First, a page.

Opponents argue advancements in offshore drilling make accidents like the one in Australia increasingly rare.
At the same hearing, Sen. Mary LandrieuMary LandrieuFive unanswered questions after Trump's upset victory Pavlich: O’Keefe a true journalist Trump’s implosion could cost GOP in Louisiana Senate race MORE (D-La.), a strong oil industry ally, warned against using the spill to smear the industry’s safety record – or block new drilling off U.S. shores. Landrieu estimated that on the day the photo was taken, there were 20,000 offshore oil structures in operation worldwide. “19,999 were not on fire. This one was,” she said.
The back-and-forth comes as amid a push to add wider offshore drilling to the Senate climate bill. Including measures to widen offshore drilling could provide support and critical votes for the climate change bill, which faces opposition from a range of energy and business interests.
Already, a broad energy package that the Senate Energy and Natural Resources Committee passed in June scales back the no-drilling buffer off Florida’s Gulf of Mexico shores. That has enraged Sen. Bill NelsonBill NelsonSenate confirms Wilbur Ross as Commerce secretary A guide to the committees: Senate Senate advances Trump's Commerce pick MORE (D-Fla.), and he will cite the Australian spill in making the case against the drilling plans to colleagues, a spokesman said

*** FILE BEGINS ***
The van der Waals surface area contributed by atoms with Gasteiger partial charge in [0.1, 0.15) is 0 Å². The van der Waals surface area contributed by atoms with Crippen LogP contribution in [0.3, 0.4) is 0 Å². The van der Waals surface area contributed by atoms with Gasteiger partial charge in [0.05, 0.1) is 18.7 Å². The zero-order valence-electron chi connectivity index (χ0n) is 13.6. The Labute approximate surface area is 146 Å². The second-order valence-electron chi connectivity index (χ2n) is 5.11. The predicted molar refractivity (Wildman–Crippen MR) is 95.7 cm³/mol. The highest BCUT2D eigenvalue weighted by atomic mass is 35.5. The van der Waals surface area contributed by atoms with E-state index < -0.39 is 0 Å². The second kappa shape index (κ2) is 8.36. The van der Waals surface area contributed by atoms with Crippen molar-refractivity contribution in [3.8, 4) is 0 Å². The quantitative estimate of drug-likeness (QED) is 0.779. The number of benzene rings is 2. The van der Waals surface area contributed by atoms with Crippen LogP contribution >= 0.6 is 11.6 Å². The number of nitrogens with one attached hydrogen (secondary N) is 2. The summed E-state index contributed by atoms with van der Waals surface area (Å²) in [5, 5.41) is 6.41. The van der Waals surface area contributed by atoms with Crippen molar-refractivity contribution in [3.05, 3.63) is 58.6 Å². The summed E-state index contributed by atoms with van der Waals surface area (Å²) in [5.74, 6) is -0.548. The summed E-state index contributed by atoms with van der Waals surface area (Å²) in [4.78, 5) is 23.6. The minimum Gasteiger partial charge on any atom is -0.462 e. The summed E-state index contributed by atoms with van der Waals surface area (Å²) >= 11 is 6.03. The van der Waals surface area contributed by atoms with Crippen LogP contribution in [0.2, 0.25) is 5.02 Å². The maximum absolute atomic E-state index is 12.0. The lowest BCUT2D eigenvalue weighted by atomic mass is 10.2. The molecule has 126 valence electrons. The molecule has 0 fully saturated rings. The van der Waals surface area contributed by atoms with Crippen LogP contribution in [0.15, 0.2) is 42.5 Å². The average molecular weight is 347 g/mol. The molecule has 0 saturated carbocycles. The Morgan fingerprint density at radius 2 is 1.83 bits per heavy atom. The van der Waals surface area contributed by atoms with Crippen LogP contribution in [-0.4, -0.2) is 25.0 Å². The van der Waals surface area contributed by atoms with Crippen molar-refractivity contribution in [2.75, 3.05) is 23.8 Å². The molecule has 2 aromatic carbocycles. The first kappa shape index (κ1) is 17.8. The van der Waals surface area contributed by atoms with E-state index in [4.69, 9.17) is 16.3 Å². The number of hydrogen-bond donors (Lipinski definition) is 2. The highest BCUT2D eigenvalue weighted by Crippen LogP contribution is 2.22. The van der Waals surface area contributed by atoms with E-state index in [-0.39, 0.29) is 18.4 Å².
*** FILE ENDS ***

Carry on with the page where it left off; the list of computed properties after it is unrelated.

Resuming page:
Environmental groups are already calling attention to the accident in the Timor Sea off Australia’s coast. Right now, the spill has just a bit part in the Senate energy fight. But if environmentalists can push it to center
stage, it could recall the fallout from another accident: The 1989 Exxon Valdez disaster in Alaska’s Prince William Sound. That Alaskan spill is widely seen as slowing momentum at the time to allow drilling in the Arctic National Wildlife Refuge, or ANWR. It remains off-limits today.
Menendez on Thursday used the spill to challenge Shell Oil Co. President Marvin Odum’s assertion that critics of today’s industry have outdated views of its environmental stewardship. Menendez noted that 9 million gallons of oil flowed from the blown well, although estimates vary greatly.
“Is it really so outdated in view of what just happened off the coast of Australia?,” he asked Odum, a witness at the hearing. “Am I just being old-fashioned?”
At the same hearing, Landrieu said vastly more oil is spilled from tankers carrying oil imports than domestic platforms. She and other drilling advocates say that the U.S. requires tougher environmental safeguards for
oil exploration and production than other countries. Odum, who heads Shell’s U.S. operations, agreed.